Aug. 13--PITTSBURGH -- By winning the American League Central Division the last three years, the Tigers have created an expectation for victory that can acquire the air of performance art: They are supposed to win, and they are supposed to win the AL Central by a lot of games.
"I think a lot of people feel disappointed about us," the Tigers'Victor Martinez said after Tuesday night's 4-2 loss to the Pirates. "But I want to let people know that I think a lot of fans want us to win the division by 15 or 20 games. It doesn't work that way because we're playing big-league teams. They are playing hard. They aren't giving things away."
When the Tigers left home a week ago Sunday, they had a five-game lead in the division. Today, they come home a half-game behind first-place Kansas City. The teams are tied in losses, but the Royals have one more win. (In hockey, it would be said the Tigers have a game in hand.)
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Martinez reiterated that he loves playing for the Tigers fans.
"We always feel great about going home," he said. "I don't think there are better fans in baseball than the Tigers'. I've been in very good atmospheres. I played for the Red Sox for 1 1/2 years.
"But these fans in Detroit are great. We always feel great going home with our fans backing us up. We're pretty confident that we'll turn this around and get going.
"We are struggling, but that doesn't mean that we're out. There is a lot of season left, and we are plenty confident in ourselves."
Several minutes later, at a locker next to Martinez, outfielder Torii Hunter had his own message for the Tigers fans heading into the five-game home stand that starts tonight.
"We need our fans more than ever," Hunter said. "We need them to act, not react."
Bedlam at Comerica certainly would be a welcome sound after the 2-7 trip that concluded with another quiet offensive night by the Tigers. "Crappy," manager Brad Ausmus said, his usual and beautiful compound-sentence eloquence reduced to one blunt word when asked to summarize a trip that featured far more clutch hitting by the opposition than by the Tigers.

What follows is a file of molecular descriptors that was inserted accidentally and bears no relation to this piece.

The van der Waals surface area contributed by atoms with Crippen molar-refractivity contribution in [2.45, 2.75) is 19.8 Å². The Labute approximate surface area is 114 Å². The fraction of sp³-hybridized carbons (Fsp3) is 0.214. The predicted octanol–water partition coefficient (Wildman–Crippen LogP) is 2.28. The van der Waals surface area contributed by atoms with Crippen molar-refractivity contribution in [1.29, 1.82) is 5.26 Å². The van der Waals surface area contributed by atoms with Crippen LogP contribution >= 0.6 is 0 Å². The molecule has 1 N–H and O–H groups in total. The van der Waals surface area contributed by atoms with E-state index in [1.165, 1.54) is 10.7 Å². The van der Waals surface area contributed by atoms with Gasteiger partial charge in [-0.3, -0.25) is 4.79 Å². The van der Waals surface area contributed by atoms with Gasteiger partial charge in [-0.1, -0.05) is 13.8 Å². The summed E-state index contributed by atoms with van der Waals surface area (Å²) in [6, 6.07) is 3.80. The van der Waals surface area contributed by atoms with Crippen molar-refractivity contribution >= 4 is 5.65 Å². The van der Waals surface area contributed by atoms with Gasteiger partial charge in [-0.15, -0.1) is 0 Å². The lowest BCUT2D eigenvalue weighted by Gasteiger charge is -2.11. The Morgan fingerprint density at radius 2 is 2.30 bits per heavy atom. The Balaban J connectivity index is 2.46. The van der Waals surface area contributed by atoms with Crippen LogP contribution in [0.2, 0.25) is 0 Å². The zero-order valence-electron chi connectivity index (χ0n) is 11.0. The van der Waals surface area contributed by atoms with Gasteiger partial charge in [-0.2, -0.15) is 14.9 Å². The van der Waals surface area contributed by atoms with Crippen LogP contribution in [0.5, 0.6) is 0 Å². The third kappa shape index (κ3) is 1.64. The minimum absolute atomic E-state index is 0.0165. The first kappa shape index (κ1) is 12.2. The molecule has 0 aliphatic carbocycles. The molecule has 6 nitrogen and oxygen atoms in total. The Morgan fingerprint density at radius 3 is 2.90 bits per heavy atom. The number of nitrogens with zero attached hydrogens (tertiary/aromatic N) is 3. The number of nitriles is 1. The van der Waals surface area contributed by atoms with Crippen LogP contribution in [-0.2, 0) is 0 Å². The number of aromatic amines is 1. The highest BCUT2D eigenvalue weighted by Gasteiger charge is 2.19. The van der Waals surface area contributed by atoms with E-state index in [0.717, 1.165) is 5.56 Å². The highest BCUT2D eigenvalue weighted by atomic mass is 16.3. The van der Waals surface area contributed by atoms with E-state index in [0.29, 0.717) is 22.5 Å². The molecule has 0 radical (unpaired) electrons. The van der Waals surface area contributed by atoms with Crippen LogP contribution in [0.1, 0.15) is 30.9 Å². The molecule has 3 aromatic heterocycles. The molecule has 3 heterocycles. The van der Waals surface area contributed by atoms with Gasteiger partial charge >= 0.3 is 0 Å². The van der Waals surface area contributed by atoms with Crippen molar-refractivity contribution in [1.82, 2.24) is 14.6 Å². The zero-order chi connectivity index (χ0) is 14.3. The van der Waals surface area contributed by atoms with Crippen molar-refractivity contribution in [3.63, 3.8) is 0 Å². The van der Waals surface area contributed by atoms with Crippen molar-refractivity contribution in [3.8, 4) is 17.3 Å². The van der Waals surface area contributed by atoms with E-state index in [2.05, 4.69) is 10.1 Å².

Hunter said: "If I was to give ourselves a grade for this trip, I'd give it a 'D' or maybe an 'F.' This last week, it just feels like we've been going through the motions. Not intentionally, but our body language. But I think coming home to our fans who bring all the energy, I think we can build off that."
Tonight and Thursday, the Tigers and Pirates play at Comerica to conclude their home-and-home interleague series. Then Seattle and manager Lloyd McClendon and center fielder Austin Jackson arrive for a three-game series.
"We need the fans to come with a lot of energy, loud, screaming, yelling," Hunter said. "We feed off that. We feed off the energy. So when we come home, we need their help."
Hunter hopes home is where the heart is. Asked about the "heart level" of the Tigers, he said, "It's going to come back. Starting (tonight), we're going to get it back. No doubt about it."
Hunter's and Martinez's comments were streams that flowed from different directions. They merged to form a strong statement about home support. They merged to form a mightier stream -- kind of like the Allegheny and Monongahela Rivers that pour into Pittsburgh and come together there to form a stronger, bigger river that rolls by Cincinnati and has the same name as the state in which Cincinnati is located.
But Hunter's and Martinez's thoughts were on Michigan, not the Ohio.
Contact John Lowe: email@example.com. Follow him on Twitter @freeptigers.
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